Skip all navigation and jump to content Jump to site navigation
NASA Logo - Goddard Space Flight Center

+ NASA Homepage

Goddard Space Flight Center
About MODIS News Data Tools /images2 Science Team Science Team Science Team

   + Home

April 19, 2015

April 18, 2015

April 17, 2015

April 16, 2015

April 15, 2015

April 14, 2015

April 13, 2015



March 11, 2014 - Snow in northeastern United States
Snow in northeastern United States Image used for Spacing Purposes
Satellite: Aqua
Date Acquired: 2/28/2014
Resolutions: 1km (690.3 KB)
500m (2.5 MB)
250m (6.2 MB)
Bands Used: 1,4,3
Credit: Jeff Schmaltz
MODIS Land Rapid Response Team,

Snow covered the northeastern United States on last day of meteorological winter, 2014. Climatologists and meteorologists break seasons down into three-month groups, based on annual temperature and our calendar. This method is helpful for weather observing and forecasting, and for planning consistent agricultural dates, such as expected first frosts or best planting date. Meteorological winter – the season where temperatures are, on average, coldest and when snow is most likely to fall – runs from December 1 to February 28 in the United States and Canada.

Winter can also be defined by the astronomical calendar, which is based on the rotation of the Earth around the sun. In this method, the seasons are defined by two solstices (times when the sun’s path is furthest from the Earth’s equator) and two equinoxes (the times when the sun passes directly above the equator). In the Northern Hemisphere, winter begins on the winter solstice, which falls on or around December 22 and ends on or around March 21, at the vernal (spring) equinox.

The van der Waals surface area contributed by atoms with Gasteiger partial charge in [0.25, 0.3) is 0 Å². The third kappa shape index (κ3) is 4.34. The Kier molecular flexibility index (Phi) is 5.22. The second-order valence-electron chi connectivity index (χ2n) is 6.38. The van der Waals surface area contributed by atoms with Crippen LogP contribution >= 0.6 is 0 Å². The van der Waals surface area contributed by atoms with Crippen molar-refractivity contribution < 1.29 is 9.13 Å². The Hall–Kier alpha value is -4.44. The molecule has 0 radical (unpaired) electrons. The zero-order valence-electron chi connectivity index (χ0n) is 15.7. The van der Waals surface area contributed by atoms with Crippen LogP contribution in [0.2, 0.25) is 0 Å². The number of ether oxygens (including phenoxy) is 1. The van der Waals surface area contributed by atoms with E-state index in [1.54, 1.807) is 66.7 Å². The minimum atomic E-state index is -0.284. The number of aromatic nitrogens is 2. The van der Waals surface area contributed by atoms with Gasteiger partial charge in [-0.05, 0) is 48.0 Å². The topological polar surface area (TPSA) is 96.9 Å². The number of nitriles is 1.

On February 28, 2014, the Moderate Resolution Imaging Spectroradiometer aboard NASA’s Aqua satellite captured this true-color image of a sunny winter day in the northeastern United States. Snow stretches from Maine west to Indiana and south along the ridges of the Appalachian Mountains well into West Virginia. In Canada, the landscape appears greener, primarily because snow lies on conifers (evergreen) trees in the boreal forest regions. The Great Lakes, with the exception of Lake Ontario, are almost completely covered with ice.

FirstGov logo Privacy Policy and Important Notices NASA logo

Curator: Brandon Maccherone
NASA Official: Shannell Frazier

NASA Home Page Goddard Space Flight Center Home Page